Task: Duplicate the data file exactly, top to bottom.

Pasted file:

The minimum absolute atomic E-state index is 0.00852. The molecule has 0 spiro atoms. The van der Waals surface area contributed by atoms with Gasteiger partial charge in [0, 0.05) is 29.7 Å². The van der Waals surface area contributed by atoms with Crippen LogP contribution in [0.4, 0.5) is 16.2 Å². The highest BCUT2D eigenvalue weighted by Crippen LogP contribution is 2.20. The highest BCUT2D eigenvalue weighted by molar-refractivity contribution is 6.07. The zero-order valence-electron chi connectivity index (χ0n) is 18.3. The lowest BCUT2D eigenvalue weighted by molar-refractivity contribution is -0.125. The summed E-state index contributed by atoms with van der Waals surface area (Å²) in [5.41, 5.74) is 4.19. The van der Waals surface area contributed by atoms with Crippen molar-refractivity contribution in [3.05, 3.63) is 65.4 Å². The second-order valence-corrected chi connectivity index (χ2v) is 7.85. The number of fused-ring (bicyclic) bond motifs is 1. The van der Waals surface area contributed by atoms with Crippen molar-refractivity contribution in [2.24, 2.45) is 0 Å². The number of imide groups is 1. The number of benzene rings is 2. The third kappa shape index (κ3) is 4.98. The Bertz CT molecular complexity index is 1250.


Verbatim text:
The minimum absolute atomic E-state index is 0.00852. The molecule has 0 spiro atoms. The van der Waals surface area contributed by atoms with Gasteiger partial charge in [0, 0.05) is 29.7 Å². The van der Waals surface area contributed by atoms with Crippen LogP contribution in [0.4, 0.5) is 16.2 Å². The highest BCUT2D eigenvalue weighted by Crippen LogP contribution is 2.20. The highest BCUT2D eigenvalue weighted by molar-refractivity contribution is 6.07. The zero-order valence-electron chi connectivity index (χ0n) is 18.3. The lowest BCUT2D eigenvalue weighted by molar-refractivity contribution is -0.125. The summed E-state index contributed by atoms with van der Waals surface area (Å²) in [5.41, 5.74) is 4.19. The van der Waals surface area contributed by atoms with Crippen molar-refractivity contribution in [3.05, 3.63) is 65.4 Å². The second-order valence-corrected chi connectivity index (χ2v) is 7.85. The number of fused-ring (bicyclic) bond motifs is 1. The van der Waals surface area contributed by atoms with Crippen molar-refractivity contribution in [2.24, 2.45) is 0 Å². The number of imide groups is 1. The number of benzene rings is 2. The third kappa shape index (κ3) is 4.98. The Bertz CT molecular complexity index is 1250.